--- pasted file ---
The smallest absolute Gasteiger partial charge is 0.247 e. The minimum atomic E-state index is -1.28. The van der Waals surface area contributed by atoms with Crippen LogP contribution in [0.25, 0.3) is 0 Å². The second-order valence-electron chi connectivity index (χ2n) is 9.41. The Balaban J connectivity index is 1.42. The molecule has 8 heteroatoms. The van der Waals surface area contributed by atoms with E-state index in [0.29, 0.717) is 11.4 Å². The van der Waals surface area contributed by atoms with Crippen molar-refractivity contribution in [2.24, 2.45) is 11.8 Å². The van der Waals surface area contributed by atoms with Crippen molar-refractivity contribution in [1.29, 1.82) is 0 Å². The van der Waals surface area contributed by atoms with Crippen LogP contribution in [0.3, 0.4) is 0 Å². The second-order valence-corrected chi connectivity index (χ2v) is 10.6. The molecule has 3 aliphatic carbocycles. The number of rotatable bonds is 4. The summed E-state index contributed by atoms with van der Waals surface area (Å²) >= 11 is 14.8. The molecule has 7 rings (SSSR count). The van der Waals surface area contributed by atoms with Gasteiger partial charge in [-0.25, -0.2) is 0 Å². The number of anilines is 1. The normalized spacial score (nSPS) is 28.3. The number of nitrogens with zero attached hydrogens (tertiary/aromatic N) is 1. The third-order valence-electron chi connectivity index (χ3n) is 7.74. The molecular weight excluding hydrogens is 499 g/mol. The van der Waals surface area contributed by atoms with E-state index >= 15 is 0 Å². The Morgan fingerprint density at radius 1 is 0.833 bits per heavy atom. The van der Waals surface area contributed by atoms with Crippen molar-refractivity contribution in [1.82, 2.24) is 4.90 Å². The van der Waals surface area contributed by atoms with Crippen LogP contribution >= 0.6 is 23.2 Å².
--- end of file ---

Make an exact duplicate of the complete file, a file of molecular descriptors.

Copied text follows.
The smallest absolute Gasteiger partial charge is 0.247 e. The minimum atomic E-state index is -1.28. The van der Waals surface area contributed by atoms with Crippen LogP contribution in [0.25, 0.3) is 0 Å². The second-order valence-electron chi connectivity index (χ2n) is 9.41. The Balaban J connectivity index is 1.42. The molecule has 8 heteroatoms. The van der Waals surface area contributed by atoms with E-state index in [0.29, 0.717) is 11.4 Å². The van der Waals surface area contributed by atoms with Crippen molar-refractivity contribution in [2.24, 2.45) is 11.8 Å². The van der Waals surface area contributed by atoms with Crippen molar-refractivity contribution in [1.29, 1.82) is 0 Å². The van der Waals surface area contributed by atoms with Crippen LogP contribution in [0.3, 0.4) is 0 Å². The second-order valence-corrected chi connectivity index (χ2v) is 10.6. The molecule has 3 aliphatic carbocycles. The number of rotatable bonds is 4. The summed E-state index contributed by atoms with van der Waals surface area (Å²) >= 11 is 14.8. The molecule has 7 rings (SSSR count). The van der Waals surface area contributed by atoms with Gasteiger partial charge in [-0.25, -0.2) is 0 Å². The number of anilines is 1. The normalized spacial score (nSPS) is 28.3. The number of nitrogens with zero attached hydrogens (tertiary/aromatic N) is 1. The third-order valence-electron chi connectivity index (χ3n) is 7.74. The molecular weight excluding hydrogens is 499 g/mol. The van der Waals surface area contributed by atoms with E-state index >= 15 is 0 Å². The Morgan fingerprint density at radius 1 is 0.833 bits per heavy atom. The van der Waals surface area contributed by atoms with Crippen molar-refractivity contribution in [1.82, 2.24) is 4.90 Å². The van der Waals surface area contributed by atoms with Crippen LogP contribution >= 0.6 is 23.2 Å².